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Rabies Diagnosis

By , BPharm

If there is a possibility that an individual has come into contact with the rabies virus, it is essential that they seek immediate medical attention. In most cases, it is difficult to determine with certainty if rabies is present and post-exposure prophylaxis (PEP) is usually recommended as a precautionary method as a result.

Pre-Clinical Diagnosis

At present, there are no tests available that are able to diagnose infection with rabies immediately after suspected exposure to the virus. When clinical symptoms begin to present, it becomes possible to diagnose rabies with various diagnostic techniques.

Hydrophobia or aerophobia are signs that are usually specific to rabies and may indicate infection with the virus, but it is not currently possible to confirm rabies diagnosis with testing this early.

If the suspected case of rabies was caused by a bite from an animal that is still in the nearby whereabouts, for example as the pet of another person, it may be possible to test the animal directly for the rabies virus. This technique allows knowledge of the presence of rabies sooner and may avoid unnecessary post-exposure prophylaxis vaccinations, as well the financial and emotional burden in the meantime.

Clinical Diagnosis

The incubation period after exposure to rabies virus can vary from as little as one week to more than a year, although most people experience changes after a few months. When symptoms present, they may include such things as:

  • Tingling/Itchiness at infection site
  • Fever
  • Hyperactivity and excited behavior
  • Aggressiveness
  • Hydrophobia
  • Photophobia
  • Aerophobia

However, diagnosis based on clinical presentation alone is difficult and several tests are needed to confirm clinical diagnosis of rabies in humans. As a result of the severity of diagnosis with rabies, it is essential that diagnostic test provide fast results that are reliable, sensitive and specific.

Direct Fluorescent Antibody Test

Direct fluorescent antibody (DFA) test, which detects antigens of the rabies virus in the brain tissue, was first developed in 1958 and has been widely used in both animals and humans since.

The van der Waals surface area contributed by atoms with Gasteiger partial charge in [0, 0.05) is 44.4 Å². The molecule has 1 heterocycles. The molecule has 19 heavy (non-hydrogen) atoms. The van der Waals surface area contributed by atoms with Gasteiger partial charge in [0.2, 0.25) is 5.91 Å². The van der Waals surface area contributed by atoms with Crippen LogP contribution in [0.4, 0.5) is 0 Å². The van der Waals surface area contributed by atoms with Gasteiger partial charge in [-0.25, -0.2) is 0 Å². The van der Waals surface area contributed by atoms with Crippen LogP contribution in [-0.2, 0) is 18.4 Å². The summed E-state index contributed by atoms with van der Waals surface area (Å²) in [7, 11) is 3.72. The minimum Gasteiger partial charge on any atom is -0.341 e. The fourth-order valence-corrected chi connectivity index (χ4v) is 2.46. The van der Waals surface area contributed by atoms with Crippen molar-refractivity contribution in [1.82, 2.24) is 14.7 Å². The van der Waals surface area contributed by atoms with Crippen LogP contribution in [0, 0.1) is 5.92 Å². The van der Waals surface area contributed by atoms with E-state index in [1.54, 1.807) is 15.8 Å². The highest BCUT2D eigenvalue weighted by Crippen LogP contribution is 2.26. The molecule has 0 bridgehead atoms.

The test involves taking a biopsy of affected tissues, such as those in the brain, which are sent to a laboratory to be analyzed for the presence of rabies. This is done with the use of fluorescently marked antibodies that are applied to the tissue and observing the fluorescent effect allows researchers to depict and analyze the results.

It is able to produce fast results within a few hours and is sensitive and specific to the rabies virus. For 95-99% of cases this diagnostic test provides an accurate indication of the presence of the disease.

Other Diagnostic Techniques

Direct rapid immunochemistry tests are also accepted to have adequate sensitivity and specificity. This is a suitable alternative to DFA testing, particularly to improve surveillance of rabies in endemic areas.

Intra-vitam techniques are used to detect rabies in live individuals. It is particularly difficult to obtain an accurate diagnosis of rabies in animals, as the sensitivity to tests varies significantly according to the stage of the infection, immune system and correct testing techniques. Samples taken from brain tissue, skin tissue, urine or saliva may be used to provide information about the presence of rabies.

References

Further Reading

Last Updated: Apr 28, 2015

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